Laurie Novick

Are we there yet?

Korach's deliberately provocative questions mask his fundamental lack of understanding of Jewish leadership
Illustrative. Sinai Desert. (Pixabay)
Illustrative. Sinai Desert. (Pixabay)

Long road trips don’t bring out the best in people, and the extended journey of the Children of Israel from Egypt to the Land of Israel is no exception. The Book of Numbers sometimes reads like a series of variations on “Are we there yet? How much longer?” — only with higher stakes and graver consequences.

In Parshat Shelach, we read of how the spies’ report leaves the nation begging to cut their trip short and turn back to Egypt. God punishes the people by making the journey substantially longer than planned, and a defiant attempt to infiltrate the Land early ends with crushing military defeat.

In this week’s parasha, Korach, the complaints in the wilderness reach a crescendo, as Korach foments outright rebellion. Korach’s particular concern, however, isn’t about the journey. Instead, he challenges the Torah itself.

According to the Talmud Yerushalmi (Sanhedrin 10:1), a series of three sincere questions leads Korach to become both rebel and heretic.

Question 1: “He stood and made a talit that was all of techelet [sky-blue threads]. He came to Moses. He said to him: ‘Moshe Rabbenu, is a tallit that is all techelet obligated in tzitzit?’”

This is a compelling idea. Tzitzit include “a thread of techelet on the fringe of each corner.” Seeing tzitzit serves to remind the wearer of “God’s mitzvot.” Techelet aids in remembering the mitzvot because it resembles the sea, which resembles the sky, which resembles the throne of God’s honor (Menachot 43b).

Shouldn’t using more techelet amplify its impact? Once we’ve made the garment techelet, is adding a fringe still necessary?

“He [Moses] said to him [Korach] : It is obligated, as it is written…”

Moses explains that, even if the reason behind the mitzvah has been amply fulfilled with techelet, the God-given command remains in place.

Question 2:  As if checking to see if this is really how mitzvot work, Korach asks a second, parallel question: “A home that is full of books, should it be obligated in a mezuzah?”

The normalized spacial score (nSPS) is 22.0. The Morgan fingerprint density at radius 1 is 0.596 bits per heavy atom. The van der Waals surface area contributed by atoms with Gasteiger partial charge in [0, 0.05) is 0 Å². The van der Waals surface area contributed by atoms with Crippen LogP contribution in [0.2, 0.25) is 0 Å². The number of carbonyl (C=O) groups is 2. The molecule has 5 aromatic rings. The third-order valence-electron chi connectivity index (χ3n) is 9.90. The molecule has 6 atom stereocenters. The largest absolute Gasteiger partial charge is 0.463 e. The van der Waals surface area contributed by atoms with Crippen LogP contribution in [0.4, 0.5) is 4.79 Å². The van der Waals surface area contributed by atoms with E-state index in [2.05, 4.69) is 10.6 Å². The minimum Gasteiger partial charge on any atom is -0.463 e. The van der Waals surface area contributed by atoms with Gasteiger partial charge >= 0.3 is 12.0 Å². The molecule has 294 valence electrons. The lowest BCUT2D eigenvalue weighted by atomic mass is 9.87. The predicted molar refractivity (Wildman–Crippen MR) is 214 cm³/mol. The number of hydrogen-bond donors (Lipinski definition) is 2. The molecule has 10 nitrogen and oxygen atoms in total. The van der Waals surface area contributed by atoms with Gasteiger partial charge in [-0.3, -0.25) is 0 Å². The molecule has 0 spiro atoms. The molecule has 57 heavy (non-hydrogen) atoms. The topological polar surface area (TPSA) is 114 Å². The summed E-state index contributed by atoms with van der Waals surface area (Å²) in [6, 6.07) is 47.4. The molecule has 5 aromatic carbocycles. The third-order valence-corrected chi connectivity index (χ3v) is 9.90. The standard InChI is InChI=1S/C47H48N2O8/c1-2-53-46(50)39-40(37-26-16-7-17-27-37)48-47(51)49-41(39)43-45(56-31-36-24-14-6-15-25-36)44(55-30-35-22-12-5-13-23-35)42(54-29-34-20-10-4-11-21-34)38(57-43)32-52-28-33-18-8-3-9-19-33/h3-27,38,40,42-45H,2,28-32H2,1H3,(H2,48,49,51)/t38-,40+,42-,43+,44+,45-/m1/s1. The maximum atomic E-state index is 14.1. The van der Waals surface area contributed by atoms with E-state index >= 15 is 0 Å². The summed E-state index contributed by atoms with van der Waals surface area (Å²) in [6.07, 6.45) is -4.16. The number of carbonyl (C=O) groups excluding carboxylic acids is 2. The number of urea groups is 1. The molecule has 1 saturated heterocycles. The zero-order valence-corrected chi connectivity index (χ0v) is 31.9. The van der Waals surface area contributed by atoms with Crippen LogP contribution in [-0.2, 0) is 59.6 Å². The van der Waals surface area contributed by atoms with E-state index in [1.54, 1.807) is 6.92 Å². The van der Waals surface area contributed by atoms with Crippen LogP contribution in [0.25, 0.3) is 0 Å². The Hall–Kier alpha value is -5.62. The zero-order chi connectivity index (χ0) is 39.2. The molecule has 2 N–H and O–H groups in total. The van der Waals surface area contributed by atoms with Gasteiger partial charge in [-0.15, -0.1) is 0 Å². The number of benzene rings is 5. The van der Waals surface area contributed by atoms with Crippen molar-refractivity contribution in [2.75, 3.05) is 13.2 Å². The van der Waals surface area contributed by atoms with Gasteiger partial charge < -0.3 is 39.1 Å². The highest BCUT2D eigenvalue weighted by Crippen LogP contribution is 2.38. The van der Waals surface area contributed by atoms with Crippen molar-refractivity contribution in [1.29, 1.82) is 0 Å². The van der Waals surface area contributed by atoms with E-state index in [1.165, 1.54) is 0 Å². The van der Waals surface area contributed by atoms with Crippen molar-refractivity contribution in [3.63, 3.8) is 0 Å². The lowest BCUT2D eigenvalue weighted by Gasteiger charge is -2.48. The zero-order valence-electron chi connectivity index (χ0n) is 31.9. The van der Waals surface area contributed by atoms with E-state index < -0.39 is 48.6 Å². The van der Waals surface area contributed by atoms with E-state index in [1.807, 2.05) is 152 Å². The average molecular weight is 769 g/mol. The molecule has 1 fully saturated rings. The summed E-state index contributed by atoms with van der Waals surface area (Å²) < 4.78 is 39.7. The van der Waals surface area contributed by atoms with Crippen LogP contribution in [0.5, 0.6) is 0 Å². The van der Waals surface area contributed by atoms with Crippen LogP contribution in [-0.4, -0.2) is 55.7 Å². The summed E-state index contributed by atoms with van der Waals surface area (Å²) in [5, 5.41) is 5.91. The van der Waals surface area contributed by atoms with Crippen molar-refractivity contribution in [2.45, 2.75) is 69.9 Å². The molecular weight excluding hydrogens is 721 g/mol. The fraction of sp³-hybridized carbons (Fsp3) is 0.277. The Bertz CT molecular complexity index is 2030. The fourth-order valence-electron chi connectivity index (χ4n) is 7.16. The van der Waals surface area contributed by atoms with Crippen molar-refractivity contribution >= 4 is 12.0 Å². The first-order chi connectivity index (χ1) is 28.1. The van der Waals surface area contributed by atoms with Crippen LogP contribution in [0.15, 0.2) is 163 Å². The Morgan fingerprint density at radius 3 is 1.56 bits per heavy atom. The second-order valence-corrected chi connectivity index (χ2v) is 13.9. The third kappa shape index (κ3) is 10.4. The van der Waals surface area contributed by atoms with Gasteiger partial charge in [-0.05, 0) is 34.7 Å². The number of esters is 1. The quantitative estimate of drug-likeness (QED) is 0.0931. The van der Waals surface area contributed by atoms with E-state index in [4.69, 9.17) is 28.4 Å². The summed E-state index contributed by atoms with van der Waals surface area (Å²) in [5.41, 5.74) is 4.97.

Once the entire Torah is in a home, what need is there for a mezuzah, a single scroll affixed to the doorpost?

Moses offers Korach a similar response: even if the mezuzah represents Torah in the home, having Torah in the home is no substitute for fulfilling the obligation of mezuzah.

Question 3: It is the contrast between the first two, related questions and his last one that finally drives the rebellious Korach to heresy. First, he has Moses confirm that a person with a leprous blemish is ritually impure, and then he asks a follow-up question:

“What if it [leprosy] spread all over the person?

Following the logic of Moses’ first two responses, Korach presumably expects the answer to be that an outbreak of leprosy all over the body does not effect any halachic change. Instead, Moses tells him, in accordance with Leviticus 13:13, that the man is now considered tahor, ritually pure.

Although this last halacha is difficult to understand, Moses’ answers to Korach are consistent. It is the divine law given us at Sinai that determines what is pure or impure, and what any halachic ruling should be.

But Korach sees only inconsistency and incoherence. How is it that magnifying the techelet leads nowhere, but maximizing the area of an impure blemish generates purity?

“At that moment, Korach said: Torah isn’t from Heaven and Moses is not a prophet and Aaron is not High Priest.”

Korach’s three heretical statements correspond to each of his three questions, as he moves from challenging faith to undermining religious and ritual leadership. “Torah is not from Heaven,” he argues, because he rejects the Torah law that it is not enough for techelet to remind us of Heaven, without tzitzit. “Moses is not a prophet,” he says, because everyone has Torah to share, so Moses is unnecessary, much as Korach thinks a mezuzah should be in a house full of Torah. “Aaron is not High Priest.” He adds. Why should anyone turn to a high priest, when the laws of purity he adjudicates seem unintelligible?

Ultimately, the argument Korach and his followers make to Moses and Aaron combines these themes:

“You have too much, for the entire assembly are all holy, and God is in their midst; why should you raise yourselves above the congregation of God?” (Numbers 16:3)

We are all techelet, claims Korach, and you two are the unnecessary tzitzit. We are all books, and you two are the superfluous mezuzah. Sanctity, purity, and power belong to everyone, they are not our leaders’ to define or measure out.

What Korach fails to understand is that, even if we are all holy, all learned, all pure of intentions, even if we understand the essence of God’s path and have our own ideas of how to follow it, we still need religious leaders to guide us, as Moses and Aaron did in the wilderness.

Asking whether a given act fulfills a mitzvah is a little like asking, “Are we there yet?” on a journey. It’s not enough to want to arrive or to feel that we have. We need objective confirmation of having reached our destination.

Korach is right to be attentive to religious instinct, the internal compass of the people, but we dare not forget that the final arbiter of progress in mitzvot and in life is our eternal roadmap, the Torah.

About the Author
Laurie Novick is the director of Deracheha:, an online educational initiative of Yeshivat Har Etzion, in partnership with the Israel Koschitzky Virtual Beit Midrash and the Stella K. Abraham Beit Midrash for Women, Migdal Oz. She is also a veteran yoetzet halacha.
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